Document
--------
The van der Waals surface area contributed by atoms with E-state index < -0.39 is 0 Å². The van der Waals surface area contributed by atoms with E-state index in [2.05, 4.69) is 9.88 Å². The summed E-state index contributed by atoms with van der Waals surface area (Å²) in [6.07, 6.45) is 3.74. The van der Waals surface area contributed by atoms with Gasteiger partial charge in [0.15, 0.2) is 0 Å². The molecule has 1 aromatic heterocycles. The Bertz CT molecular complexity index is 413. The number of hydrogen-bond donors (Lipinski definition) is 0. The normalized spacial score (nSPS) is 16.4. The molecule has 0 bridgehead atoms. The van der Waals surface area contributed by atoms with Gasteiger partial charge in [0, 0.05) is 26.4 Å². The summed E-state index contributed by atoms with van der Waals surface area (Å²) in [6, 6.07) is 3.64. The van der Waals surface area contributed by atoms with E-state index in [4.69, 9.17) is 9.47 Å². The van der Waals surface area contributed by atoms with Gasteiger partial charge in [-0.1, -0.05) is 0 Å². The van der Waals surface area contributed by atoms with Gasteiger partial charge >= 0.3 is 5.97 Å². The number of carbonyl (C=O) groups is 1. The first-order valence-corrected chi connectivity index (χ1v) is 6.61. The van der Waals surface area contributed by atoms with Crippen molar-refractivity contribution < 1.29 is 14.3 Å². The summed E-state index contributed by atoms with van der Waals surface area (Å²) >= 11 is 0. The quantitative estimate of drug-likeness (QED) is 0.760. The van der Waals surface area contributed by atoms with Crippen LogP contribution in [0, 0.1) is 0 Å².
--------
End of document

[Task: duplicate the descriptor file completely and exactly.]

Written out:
The van der Waals surface area contributed by atoms with E-state index < -0.39 is 0 Å². The van der Waals surface area contributed by atoms with E-state index in [2.05, 4.69) is 9.88 Å². The summed E-state index contributed by atoms with van der Waals surface area (Å²) in [6.07, 6.45) is 3.74. The van der Waals surface area contributed by atoms with Gasteiger partial charge in [0.15, 0.2) is 0 Å². The molecule has 1 aromatic heterocycles. The Bertz CT molecular complexity index is 413. The number of hydrogen-bond donors (Lipinski definition) is 0. The normalized spacial score (nSPS) is 16.4. The molecule has 0 bridgehead atoms. The van der Waals surface area contributed by atoms with Gasteiger partial charge in [0, 0.05) is 26.4 Å². The summed E-state index contributed by atoms with van der Waals surface area (Å²) in [6, 6.07) is 3.64. The van der Waals surface area contributed by atoms with E-state index in [4.69, 9.17) is 9.47 Å². The van der Waals surface area contributed by atoms with Gasteiger partial charge in [-0.1, -0.05) is 0 Å². The van der Waals surface area contributed by atoms with Gasteiger partial charge >= 0.3 is 5.97 Å². The number of carbonyl (C=O) groups is 1. The first-order valence-corrected chi connectivity index (χ1v) is 6.61. The van der Waals surface area contributed by atoms with Crippen molar-refractivity contribution < 1.29 is 14.3 Å². The summed E-state index contributed by atoms with van der Waals surface area (Å²) >= 11 is 0. The quantitative estimate of drug-likeness (QED) is 0.760. The van der Waals surface area contributed by atoms with Crippen LogP contribution in [0, 0.1) is 0 Å².